It would be wrong to claim that all homeopaths aim at deceiving their patients, and it would be misleading to say that homeopaths have nothing to offer to their patients. Many patients of homeopaths primarily treasure the long, compassionate consultations that homeopaths have with their patients and see the homeopathic remedy as secondary. Seen from this perspective, homeopaths do offer something that many patients value highly.
Patients who use homeopathy must be stupid
It would be arrogant, insulting and counter-productive to claim that everyone who uses homeopathy is stupid. Patients consult homeopaths mostly because they have needs which are not met by conventional medicine but which they feel taken care of by homeopathy. Seen from this perspective, the current popularity of homeopathy in some countries is a poignant criticism of conventional medicine. To dismiss it a stupidity means missing a chance to learn an important lesson and to improve mainstream health care.
I know, my stance here can easily get misunderstood (see for instance some of the comments here). But please don’t get me wrong, I am not saying that homeopathy is a useful therapy, nor am I suggesting that we should not criticise it or stop public funding for it. All that I am trying to convey here is this: when we criticise homeopathy, we ought to make sure our arguments are factually correct – if not, we only give ammunition to our opponents.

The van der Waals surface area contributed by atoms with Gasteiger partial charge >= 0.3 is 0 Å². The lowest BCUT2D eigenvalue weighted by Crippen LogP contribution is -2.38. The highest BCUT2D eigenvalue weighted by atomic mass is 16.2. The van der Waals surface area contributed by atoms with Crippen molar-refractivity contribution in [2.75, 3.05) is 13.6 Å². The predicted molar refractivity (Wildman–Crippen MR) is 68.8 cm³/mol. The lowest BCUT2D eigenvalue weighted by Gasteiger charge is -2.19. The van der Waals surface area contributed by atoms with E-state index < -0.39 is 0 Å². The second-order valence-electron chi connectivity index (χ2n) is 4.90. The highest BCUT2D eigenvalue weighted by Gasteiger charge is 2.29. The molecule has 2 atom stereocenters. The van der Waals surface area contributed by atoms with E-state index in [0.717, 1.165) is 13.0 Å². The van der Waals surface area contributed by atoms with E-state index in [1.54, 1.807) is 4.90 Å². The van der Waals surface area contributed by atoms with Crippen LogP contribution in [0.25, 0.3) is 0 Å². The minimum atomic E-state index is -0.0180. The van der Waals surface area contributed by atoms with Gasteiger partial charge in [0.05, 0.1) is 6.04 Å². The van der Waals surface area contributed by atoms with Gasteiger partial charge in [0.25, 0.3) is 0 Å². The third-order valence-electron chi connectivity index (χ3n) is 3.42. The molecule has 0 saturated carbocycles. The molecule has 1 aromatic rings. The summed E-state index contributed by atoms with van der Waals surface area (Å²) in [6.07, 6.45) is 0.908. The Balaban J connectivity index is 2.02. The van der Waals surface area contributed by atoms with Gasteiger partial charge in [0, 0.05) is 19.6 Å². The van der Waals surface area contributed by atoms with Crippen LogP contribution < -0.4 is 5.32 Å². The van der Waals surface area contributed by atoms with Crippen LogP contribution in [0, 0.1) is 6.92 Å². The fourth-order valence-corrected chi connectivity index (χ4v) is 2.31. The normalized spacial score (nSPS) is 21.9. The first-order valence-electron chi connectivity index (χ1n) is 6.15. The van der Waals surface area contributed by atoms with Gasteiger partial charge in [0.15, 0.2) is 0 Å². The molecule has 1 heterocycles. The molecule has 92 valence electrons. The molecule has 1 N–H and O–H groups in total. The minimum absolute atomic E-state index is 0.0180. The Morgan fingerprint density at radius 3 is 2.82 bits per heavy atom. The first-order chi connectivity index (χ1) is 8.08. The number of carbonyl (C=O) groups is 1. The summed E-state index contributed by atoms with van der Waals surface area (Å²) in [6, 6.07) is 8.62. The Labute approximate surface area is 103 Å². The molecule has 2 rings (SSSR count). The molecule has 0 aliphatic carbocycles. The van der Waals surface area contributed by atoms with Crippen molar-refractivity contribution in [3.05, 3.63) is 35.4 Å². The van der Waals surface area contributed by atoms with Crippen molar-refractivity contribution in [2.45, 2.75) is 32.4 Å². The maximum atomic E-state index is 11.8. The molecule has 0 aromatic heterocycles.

In a nutshell: I don’t wish to undermine our arguments, but want them to be more effective.
The Scotsman reported that David Tredinnick, the somewhat feeble-minded Tory MP for Bosworth, has been at it again. Apparently he said that many of his constituents are only alive today because they have been treated with alternative medicine.
Tredennick recently urged ministers to spend more NHS money on alternative therapies such as homeopathy and acupuncture to treat patients. It seems to me that, for him and other quackery promoters, evidence and science are issues beyond comprehension. Mr Tredinnick also disclosed the fact that he received acupuncture at a Chinese medical clinic just before the Commons debate on cancer strategy – a regular treatment he credits with keeping him healthy.